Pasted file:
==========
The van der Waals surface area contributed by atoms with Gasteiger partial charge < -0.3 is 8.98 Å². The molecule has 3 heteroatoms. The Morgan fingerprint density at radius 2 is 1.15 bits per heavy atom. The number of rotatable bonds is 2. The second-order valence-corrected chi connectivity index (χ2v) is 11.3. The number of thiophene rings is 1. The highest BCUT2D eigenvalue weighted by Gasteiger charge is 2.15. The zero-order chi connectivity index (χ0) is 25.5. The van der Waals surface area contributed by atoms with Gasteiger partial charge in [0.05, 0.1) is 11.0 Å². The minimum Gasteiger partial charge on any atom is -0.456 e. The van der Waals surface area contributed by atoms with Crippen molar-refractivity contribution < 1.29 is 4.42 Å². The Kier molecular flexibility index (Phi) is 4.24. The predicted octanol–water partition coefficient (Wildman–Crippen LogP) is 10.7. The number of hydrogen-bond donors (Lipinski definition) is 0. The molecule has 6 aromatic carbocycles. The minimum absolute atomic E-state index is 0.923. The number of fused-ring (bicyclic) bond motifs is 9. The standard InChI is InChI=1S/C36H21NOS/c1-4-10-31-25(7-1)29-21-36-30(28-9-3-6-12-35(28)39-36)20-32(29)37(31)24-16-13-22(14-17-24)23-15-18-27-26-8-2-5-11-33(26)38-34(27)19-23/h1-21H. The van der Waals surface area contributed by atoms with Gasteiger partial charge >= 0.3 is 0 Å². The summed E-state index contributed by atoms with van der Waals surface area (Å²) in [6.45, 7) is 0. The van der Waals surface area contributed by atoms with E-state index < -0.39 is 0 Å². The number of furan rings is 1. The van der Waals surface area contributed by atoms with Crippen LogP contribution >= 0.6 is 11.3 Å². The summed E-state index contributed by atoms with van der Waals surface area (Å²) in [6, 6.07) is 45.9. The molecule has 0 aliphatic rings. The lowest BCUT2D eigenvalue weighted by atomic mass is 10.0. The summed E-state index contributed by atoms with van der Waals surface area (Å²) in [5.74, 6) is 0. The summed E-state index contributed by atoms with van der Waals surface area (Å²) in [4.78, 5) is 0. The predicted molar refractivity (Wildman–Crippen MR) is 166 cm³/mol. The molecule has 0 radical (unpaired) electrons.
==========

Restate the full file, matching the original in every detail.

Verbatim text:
The van der Waals surface area contributed by atoms with Gasteiger partial charge < -0.3 is 8.98 Å². The molecule has 3 heteroatoms. The Morgan fingerprint density at radius 2 is 1.15 bits per heavy atom. The number of rotatable bonds is 2. The second-order valence-corrected chi connectivity index (χ2v) is 11.3. The number of thiophene rings is 1. The highest BCUT2D eigenvalue weighted by Gasteiger charge is 2.15. The zero-order chi connectivity index (χ0) is 25.5. The van der Waals surface area contributed by atoms with Gasteiger partial charge in [0.05, 0.1) is 11.0 Å². The minimum Gasteiger partial charge on any atom is -0.456 e. The van der Waals surface area contributed by atoms with Crippen molar-refractivity contribution < 1.29 is 4.42 Å². The Kier molecular flexibility index (Phi) is 4.24. The predicted octanol–water partition coefficient (Wildman–Crippen LogP) is 10.7. The number of hydrogen-bond donors (Lipinski definition) is 0. The molecule has 6 aromatic carbocycles. The minimum absolute atomic E-state index is 0.923. The number of fused-ring (bicyclic) bond motifs is 9. The standard InChI is InChI=1S/C36H21NOS/c1-4-10-31-25(7-1)29-21-36-30(28-9-3-6-12-35(28)39-36)20-32(29)37(31)24-16-13-22(14-17-24)23-15-18-27-26-8-2-5-11-33(26)38-34(27)19-23/h1-21H. The van der Waals surface area contributed by atoms with Gasteiger partial charge >= 0.3 is 0 Å². The summed E-state index contributed by atoms with van der Waals surface area (Å²) in [6.45, 7) is 0. The van der Waals surface area contributed by atoms with E-state index < -0.39 is 0 Å². The number of furan rings is 1. The van der Waals surface area contributed by atoms with Crippen LogP contribution >= 0.6 is 11.3 Å². The summed E-state index contributed by atoms with van der Waals surface area (Å²) in [6, 6.07) is 45.9. The molecule has 0 aliphatic rings. The lowest BCUT2D eigenvalue weighted by atomic mass is 10.0. The summed E-state index contributed by atoms with van der Waals surface area (Å²) in [5.74, 6) is 0. The summed E-state index contributed by atoms with van der Waals surface area (Å²) in [4.78, 5) is 0. The predicted molar refractivity (Wildman–Crippen MR) is 166 cm³/mol. The molecule has 0 radical (unpaired) electrons.